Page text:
Some of these concerns sound like very modern ideas; indeed, they would be at home in the practice of any of a dozen energy medicine modalities, and among many farmers themselves. Some of Steiner’s ideas have flourished. Readers may be familiar with the Waldorf schools based on Steiner’s philosophies, which incorporate a humanistic approach to pedagogy. As of 2012, there were 1,025 independent Waldorf schools around the globe. The approach emphasizes the appreciation of imagination in learning and fosters ever increasing levels of sophistication, regardless of the student’s age. Many people find Steiner’s approach to farming off-putting because he states his ideas in archaic language, using concepts that originated with the late 19th- and early 20th-century notions of “the ethers.� Steiner’s understanding of noncorporal beings stems from ancient Hindu writings, explained in his lecture on Elementals on 25

B&)B,17B)1/LQGG




CONSCIOUS FOOD

November 3, 1923, as being “those from the Indian Brahma, Vishnu, and Shiva,� which refer to undines, fire salamanders, and gnomes. His practical agricultural applications stem from 17th-century European peasant practices, which not only are now mostly forgotten but were rather limited in appeal when he spoke about them in the early part of the 20th century. Today, energy medicine and spiritual ways of viewing the world have gone mainstream, as more people experience a variety of healing and spiritual modalities. For example, the cultivation of life force that Steiner believed was essential to healing the earth is at the heart of Reiki, a healing modality from Japan that millions of people around the globe now use. (The name is derived from the Japanese: Rei, or “guided,� and ki, “life force energy,�also known as qi, or chi.) In other words, those who practice energy medicine techniques and understandings to grow food are directly accessing the energy Steiner sought to nurture; they just use other names and concepts. I practice what I call Reiki Shamanism, which combines visioning through the shamanic journey with the healing modality of Reiki. The practitioner uses a drum to achieve a dreamlike state, caused by the steady beat stimulating theta waves in the brain. Once that mental state is reached, one can direct visioning to perceive reality in unique ways, and apply Reiki healing where needed. By thus broadening perception of reality without the use of any drug, the Reiki Shaman is able to perceive the forces that were considered flights of fancy a century ago. Another name for it is “visualized prayer.� It is my contention that by applying energy modalities to the art of growing food, modern people can build upon Steiner’s vision, and raise the vibration level of Earth. This could well be a path to a new, efficient, and beneficial way of producing food, exceeding any expectation he might have had in his time and place. With millions of people around the globe now learning and practicing techniques such 26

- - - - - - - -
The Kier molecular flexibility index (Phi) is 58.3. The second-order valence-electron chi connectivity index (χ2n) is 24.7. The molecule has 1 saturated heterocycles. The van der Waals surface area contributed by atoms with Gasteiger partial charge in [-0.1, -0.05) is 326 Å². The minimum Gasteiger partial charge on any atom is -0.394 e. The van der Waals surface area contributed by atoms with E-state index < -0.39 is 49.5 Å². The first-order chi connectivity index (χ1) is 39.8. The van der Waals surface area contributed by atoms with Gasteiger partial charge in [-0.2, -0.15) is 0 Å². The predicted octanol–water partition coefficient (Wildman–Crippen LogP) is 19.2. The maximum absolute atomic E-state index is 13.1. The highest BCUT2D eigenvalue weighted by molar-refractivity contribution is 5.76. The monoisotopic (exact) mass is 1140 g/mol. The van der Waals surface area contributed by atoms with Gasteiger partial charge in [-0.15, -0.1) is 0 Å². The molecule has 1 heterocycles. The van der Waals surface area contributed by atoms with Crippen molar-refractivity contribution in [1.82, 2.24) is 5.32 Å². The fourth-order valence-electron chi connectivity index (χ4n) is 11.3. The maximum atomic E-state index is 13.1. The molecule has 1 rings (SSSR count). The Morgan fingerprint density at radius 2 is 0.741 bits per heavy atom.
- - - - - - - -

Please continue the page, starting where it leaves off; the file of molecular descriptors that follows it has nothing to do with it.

B&)B,17B)1/LQGG




E D I B L E P R AY E R S

as Reiki, shamanism, tai chi, yoga, and other methods that transcend the body to bring harmony to themselves and their surroundings, a profound change in the way we view what we put into our bodies can have lasting effects upon Earth and our societies. But to get where we need to go, we must look deeper into history and uncover the ancient ways of growing food with Spirit that have been obscured by time. These ancient practices have something to offer us in terms of a different perspective on how we might approach growing food today. In making way for the new, sometimes something essential is swept away, and this may be to our detriment.

Food, God, and Soil: The Basics for Europeans in the Americas A crucial feature of daily life from the earliest days of American settlement all the way to the mid-1900s was the belief in God, or Providence, a Higher Power, or Divine appointees as an essential partner in helping to provide food for the table. Puritan immigrants from Great Britain, some of the first Europeans on North American soil, may have been certain that an angry God ruled over them, but they also knew that what they provided with the sweat of their brows was in partnership with a Divine deity. Both were of equal importance in ensuring a good harvest (�Moreover the profit of the earth is for all: the king himself is served by the field�-- Ecclesiastes 5:9). Things began to shift in the decades following the Louisiana Purchase in 1803, as American politicians extolled the virtues of an empire and of unbridled technological progress characterized by the expansion of the railroads out West, until the Civil War, and resuming thereafter. Philosophers, however, were concerned that Civilization would tilt the balance away from Nature. Among them was Henry David Thoreau, one of the founding members (along with Ralph 27

B&)B,17B)1/LQGG




CONSCIOUS FOOD